Bryan Hutchison wears his confidence as well as he does his Habitat for Humanity shirt. This is likely due to the fact that he knows they both fit him perfectly.
As the General Manager of the Blue Spruce Habitat for Humanity ReStore, and a local guy, Bryan loves that he can remain helping the mountain area in which he was raised. “I grew up in Bailey with my father and in Arvada with my mom.” Today, he and his wife Beth live down the hill with their three children, Abby (13), Aiden (11) and Leroy (21 months) splitting the commute difference between Evergreen and Highlands Ranch, where Beth is a history teacher at Valor Christian High School.
“We met in high school and played basketball. I was really short - 5’4” or 5’6” and she is really tall. Then I grew six inches. I would always guard her. I didn’t know why…” he laughed. They’ve been married for eight years.
His local connection goes beyond high school. “My father started Hutchison Lumber in Pine Junction.” Bryan proudly explained that his father at one time had three stores, in Pine Junction, Fairplay and Florissant. “I learned a lot about business because I grew up around the lumber business.” He also learned a lot about working with other and bringing them together.
“When I had the store people would come in and ask about different tools and how they would work. I may not have known myself, but I knew who would know.” He understands that knowing individuals in your community allows you to get things accomplished.
Bryan graduated from Platte Canyon High School in 1998 and then from the University of Northern Colorado where he studied Business. He went on to management training in the lumber business. “I never really set out to go into lumber, but growing up around it led me there.” At 25 he took over the business when his father fell ill. The business had doubled, and then the economy dropped out in 2007-08. “We slowly went back to one location.” He admits, “I was tempted to go into commercial lumber but being in service to others with a mission - it’s a huge bonus to be at Habitat.”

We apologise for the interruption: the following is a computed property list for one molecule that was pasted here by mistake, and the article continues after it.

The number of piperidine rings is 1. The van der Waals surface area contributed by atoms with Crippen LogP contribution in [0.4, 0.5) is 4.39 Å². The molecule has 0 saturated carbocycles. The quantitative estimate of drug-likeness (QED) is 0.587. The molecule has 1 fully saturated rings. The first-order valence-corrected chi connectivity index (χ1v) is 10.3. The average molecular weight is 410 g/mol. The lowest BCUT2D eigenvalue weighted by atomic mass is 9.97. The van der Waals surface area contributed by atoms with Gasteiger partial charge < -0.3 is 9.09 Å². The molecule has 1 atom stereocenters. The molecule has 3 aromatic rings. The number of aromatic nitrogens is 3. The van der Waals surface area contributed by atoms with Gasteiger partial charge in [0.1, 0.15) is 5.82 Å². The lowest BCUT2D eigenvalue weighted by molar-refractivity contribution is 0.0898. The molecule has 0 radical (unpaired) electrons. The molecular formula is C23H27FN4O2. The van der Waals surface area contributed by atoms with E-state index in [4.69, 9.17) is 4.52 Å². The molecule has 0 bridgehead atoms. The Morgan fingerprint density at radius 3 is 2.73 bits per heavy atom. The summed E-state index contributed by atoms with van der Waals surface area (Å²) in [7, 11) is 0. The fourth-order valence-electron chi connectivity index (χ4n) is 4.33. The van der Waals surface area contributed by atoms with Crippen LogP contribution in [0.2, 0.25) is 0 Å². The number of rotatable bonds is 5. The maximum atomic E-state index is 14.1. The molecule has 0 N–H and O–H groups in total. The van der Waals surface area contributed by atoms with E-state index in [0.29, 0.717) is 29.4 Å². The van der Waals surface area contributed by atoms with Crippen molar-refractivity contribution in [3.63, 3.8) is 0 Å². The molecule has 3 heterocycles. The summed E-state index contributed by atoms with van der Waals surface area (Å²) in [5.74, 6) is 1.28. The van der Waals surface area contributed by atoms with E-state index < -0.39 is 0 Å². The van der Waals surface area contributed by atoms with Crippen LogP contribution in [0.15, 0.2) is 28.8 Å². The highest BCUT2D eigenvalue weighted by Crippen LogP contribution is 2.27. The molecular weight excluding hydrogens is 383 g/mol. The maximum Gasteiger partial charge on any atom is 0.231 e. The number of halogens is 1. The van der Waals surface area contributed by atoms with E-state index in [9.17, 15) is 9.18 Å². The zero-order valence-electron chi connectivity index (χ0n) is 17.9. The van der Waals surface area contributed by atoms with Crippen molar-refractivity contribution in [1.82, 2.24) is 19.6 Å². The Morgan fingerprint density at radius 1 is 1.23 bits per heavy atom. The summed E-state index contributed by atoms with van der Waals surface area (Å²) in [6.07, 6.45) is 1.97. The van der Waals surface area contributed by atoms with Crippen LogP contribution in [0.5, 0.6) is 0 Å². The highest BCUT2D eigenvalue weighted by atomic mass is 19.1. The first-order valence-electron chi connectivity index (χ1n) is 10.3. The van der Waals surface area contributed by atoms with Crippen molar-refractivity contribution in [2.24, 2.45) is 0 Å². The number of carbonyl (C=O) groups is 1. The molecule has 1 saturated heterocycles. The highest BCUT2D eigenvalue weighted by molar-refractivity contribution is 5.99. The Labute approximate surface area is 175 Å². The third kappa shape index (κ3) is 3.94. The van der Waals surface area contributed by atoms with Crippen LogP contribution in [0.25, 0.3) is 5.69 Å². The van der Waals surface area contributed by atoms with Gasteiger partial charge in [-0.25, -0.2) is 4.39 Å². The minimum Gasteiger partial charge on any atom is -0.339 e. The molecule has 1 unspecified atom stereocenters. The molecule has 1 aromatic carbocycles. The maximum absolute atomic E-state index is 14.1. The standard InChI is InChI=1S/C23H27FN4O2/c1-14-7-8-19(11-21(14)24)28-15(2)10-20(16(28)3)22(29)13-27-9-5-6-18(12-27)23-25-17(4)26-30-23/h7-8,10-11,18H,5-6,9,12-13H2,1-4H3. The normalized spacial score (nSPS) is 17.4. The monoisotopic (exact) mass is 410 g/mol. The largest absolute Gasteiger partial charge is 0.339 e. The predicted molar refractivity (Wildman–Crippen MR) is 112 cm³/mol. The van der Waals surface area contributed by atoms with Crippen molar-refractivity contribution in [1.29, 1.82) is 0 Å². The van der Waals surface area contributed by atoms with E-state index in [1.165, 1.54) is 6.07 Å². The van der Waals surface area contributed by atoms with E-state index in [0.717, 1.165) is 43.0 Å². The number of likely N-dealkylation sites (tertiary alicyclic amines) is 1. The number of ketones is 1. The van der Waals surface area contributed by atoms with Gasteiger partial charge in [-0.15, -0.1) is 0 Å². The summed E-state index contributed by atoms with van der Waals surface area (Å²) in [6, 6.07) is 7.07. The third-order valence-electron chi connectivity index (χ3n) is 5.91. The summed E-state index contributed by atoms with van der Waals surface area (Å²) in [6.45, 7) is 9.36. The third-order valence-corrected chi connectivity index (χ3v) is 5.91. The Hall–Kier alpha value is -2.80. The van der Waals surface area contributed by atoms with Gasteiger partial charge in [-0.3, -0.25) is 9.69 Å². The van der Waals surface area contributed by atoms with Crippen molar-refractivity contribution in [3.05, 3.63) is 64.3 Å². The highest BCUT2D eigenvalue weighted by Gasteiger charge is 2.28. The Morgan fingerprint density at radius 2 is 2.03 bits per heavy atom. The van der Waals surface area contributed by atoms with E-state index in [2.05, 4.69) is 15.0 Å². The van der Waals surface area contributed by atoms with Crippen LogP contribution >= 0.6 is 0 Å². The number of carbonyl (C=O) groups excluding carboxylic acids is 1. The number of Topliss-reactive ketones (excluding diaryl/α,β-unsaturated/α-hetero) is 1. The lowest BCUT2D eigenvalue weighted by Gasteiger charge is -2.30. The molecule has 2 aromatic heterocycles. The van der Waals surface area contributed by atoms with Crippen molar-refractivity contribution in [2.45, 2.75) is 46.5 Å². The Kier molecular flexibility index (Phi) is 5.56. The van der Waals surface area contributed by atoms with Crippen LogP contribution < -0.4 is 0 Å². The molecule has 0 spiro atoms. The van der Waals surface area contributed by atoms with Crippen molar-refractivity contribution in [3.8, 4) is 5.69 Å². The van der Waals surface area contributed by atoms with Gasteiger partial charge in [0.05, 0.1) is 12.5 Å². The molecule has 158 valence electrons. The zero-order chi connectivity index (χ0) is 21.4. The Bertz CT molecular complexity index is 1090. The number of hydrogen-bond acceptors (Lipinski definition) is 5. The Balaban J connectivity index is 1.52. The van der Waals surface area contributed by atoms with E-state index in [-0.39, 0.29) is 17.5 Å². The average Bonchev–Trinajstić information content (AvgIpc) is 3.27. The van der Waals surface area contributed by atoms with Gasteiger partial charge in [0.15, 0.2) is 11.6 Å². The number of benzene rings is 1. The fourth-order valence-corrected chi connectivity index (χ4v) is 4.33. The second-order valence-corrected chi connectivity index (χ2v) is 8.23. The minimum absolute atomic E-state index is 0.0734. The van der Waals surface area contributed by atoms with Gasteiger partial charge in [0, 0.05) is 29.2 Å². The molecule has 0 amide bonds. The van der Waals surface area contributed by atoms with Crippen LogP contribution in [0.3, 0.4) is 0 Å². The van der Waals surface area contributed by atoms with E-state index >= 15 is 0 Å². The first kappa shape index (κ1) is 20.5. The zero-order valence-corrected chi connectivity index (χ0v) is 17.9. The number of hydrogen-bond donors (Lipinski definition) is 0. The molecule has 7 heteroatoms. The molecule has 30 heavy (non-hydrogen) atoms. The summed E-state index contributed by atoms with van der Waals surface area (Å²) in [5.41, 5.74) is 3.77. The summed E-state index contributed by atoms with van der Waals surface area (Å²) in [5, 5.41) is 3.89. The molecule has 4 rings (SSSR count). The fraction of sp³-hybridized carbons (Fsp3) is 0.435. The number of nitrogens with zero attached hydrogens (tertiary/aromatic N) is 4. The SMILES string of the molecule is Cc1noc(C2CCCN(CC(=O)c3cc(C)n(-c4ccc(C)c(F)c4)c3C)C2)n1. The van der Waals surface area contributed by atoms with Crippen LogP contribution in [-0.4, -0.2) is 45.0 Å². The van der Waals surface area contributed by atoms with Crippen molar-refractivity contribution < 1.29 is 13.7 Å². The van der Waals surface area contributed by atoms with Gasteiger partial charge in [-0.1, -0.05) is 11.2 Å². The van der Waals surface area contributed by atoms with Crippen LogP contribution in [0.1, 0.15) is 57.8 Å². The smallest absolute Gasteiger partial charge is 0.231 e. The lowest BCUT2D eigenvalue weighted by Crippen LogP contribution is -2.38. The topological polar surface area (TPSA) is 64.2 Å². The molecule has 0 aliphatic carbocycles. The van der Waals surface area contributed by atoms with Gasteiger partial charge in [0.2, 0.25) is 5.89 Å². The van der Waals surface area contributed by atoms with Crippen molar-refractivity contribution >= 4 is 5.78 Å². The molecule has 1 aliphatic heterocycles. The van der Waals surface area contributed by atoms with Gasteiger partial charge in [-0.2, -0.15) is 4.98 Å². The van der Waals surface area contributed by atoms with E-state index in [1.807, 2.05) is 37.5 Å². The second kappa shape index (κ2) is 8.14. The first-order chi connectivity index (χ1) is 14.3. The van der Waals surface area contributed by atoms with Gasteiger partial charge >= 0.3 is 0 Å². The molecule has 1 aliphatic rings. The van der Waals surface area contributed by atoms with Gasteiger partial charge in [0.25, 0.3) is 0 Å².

In November of 2011 Bryan accepted his General Manager position at Habitat. Since then “a lot has transpired in six years,” he said with a smile.
Monies from the ReStores in both Evergreen and Conifer contribute to Habitat’s costs to acquire land, supplies and management to build homes for families who would otherwise be unable to do so. “We have tons of donations and great volunteers,” Bryan expressed, appreciative of the support from our mountain communities. “Our mission doesn’t work without volunteers.”
Bryan explained that “Blue Spruce started in Evergreen but now reaches “from C-470 to the Eisenhower Tunnel and Hwy. 285 to Kenosha Pass. We build three to four houses a year.” He points out the frightening fact that “When you are living at poverty or below, a life event like someone needing medical care, or a car that needs repair, can push a family into survival mode. A home provides not only a roof over your head but a community of support around you.”
After successfully managing the ReStore, Bryan is now turning to be the Marketing and Development Officer. “We have a breakfast planned for April 26th at the Lake House. This is a ‘full ask’ event,” he states with integrity. “We’re looking for Table Captains, where a person will bring friends and colleagues to learn about what Habitat accomplishes and to seek their support. “We need to fill the need to build our next home.”
Bryan believes in working with others. “We’re only one spoke in the wheel. We partner with Evergreen Christian Outreach, Mountain Resource Center,” and other organizations in the community. “The Executive Directors of many groups meet regularly to make sure that we’re meeting needs. Growing up in a small community allows you to know each other and you can build a network.”
He revealed how much his father impacted his life. “Dad was very cognizant of taking care of his employees.” Bryan has adopted that concern and applies it to everyone involved with Habitat at every level. “By being inclusive, we’re moving ahead of issues.”
When he’s not on the job you can find Bryan toting kids to gymnastics, tae kwon do, Little League or when there’s enough time, “we like to take day trips” as well as longer trips such as taking their older children to the Grand Canyon, Arches and “we love the Sand Dunes. We’re pretty darn active.” It turns out that family life fits him perfectly as well.